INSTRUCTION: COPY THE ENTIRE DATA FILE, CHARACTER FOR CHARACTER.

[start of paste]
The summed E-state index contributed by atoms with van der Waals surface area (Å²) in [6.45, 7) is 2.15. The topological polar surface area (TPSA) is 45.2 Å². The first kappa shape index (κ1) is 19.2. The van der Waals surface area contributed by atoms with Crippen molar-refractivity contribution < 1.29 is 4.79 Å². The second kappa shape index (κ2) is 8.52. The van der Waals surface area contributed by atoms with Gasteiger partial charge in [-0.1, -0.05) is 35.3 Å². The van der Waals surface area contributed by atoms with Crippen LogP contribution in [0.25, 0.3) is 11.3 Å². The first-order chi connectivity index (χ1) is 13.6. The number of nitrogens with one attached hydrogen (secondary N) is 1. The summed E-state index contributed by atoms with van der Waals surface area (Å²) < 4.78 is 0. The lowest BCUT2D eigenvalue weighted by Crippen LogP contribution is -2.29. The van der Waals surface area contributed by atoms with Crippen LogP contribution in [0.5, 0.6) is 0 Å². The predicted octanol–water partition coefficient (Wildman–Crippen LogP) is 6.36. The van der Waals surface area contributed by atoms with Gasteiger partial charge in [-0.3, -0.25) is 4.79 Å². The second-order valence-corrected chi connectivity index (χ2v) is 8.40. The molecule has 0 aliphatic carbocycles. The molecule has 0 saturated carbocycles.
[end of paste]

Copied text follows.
The summed E-state index contributed by atoms with van der Waals surface area (Å²) in [6.45, 7) is 2.15. The topological polar surface area (TPSA) is 45.2 Å². The first kappa shape index (κ1) is 19.2. The van der Waals surface area contributed by atoms with Crippen molar-refractivity contribution < 1.29 is 4.79 Å². The second kappa shape index (κ2) is 8.52. The van der Waals surface area contributed by atoms with Gasteiger partial charge in [-0.1, -0.05) is 35.3 Å². The van der Waals surface area contributed by atoms with Crippen LogP contribution in [0.25, 0.3) is 11.3 Å². The first-order chi connectivity index (χ1) is 13.6. The number of nitrogens with one attached hydrogen (secondary N) is 1. The summed E-state index contributed by atoms with van der Waals surface area (Å²) < 4.78 is 0. The lowest BCUT2D eigenvalue weighted by Crippen LogP contribution is -2.29. The van der Waals surface area contributed by atoms with Crippen LogP contribution in [0.5, 0.6) is 0 Å². The predicted octanol–water partition coefficient (Wildman–Crippen LogP) is 6.36. The van der Waals surface area contributed by atoms with Gasteiger partial charge in [-0.3, -0.25) is 4.79 Å². The second-order valence-corrected chi connectivity index (χ2v) is 8.40. The molecule has 0 aliphatic carbocycles. The molecule has 0 saturated carbocycles.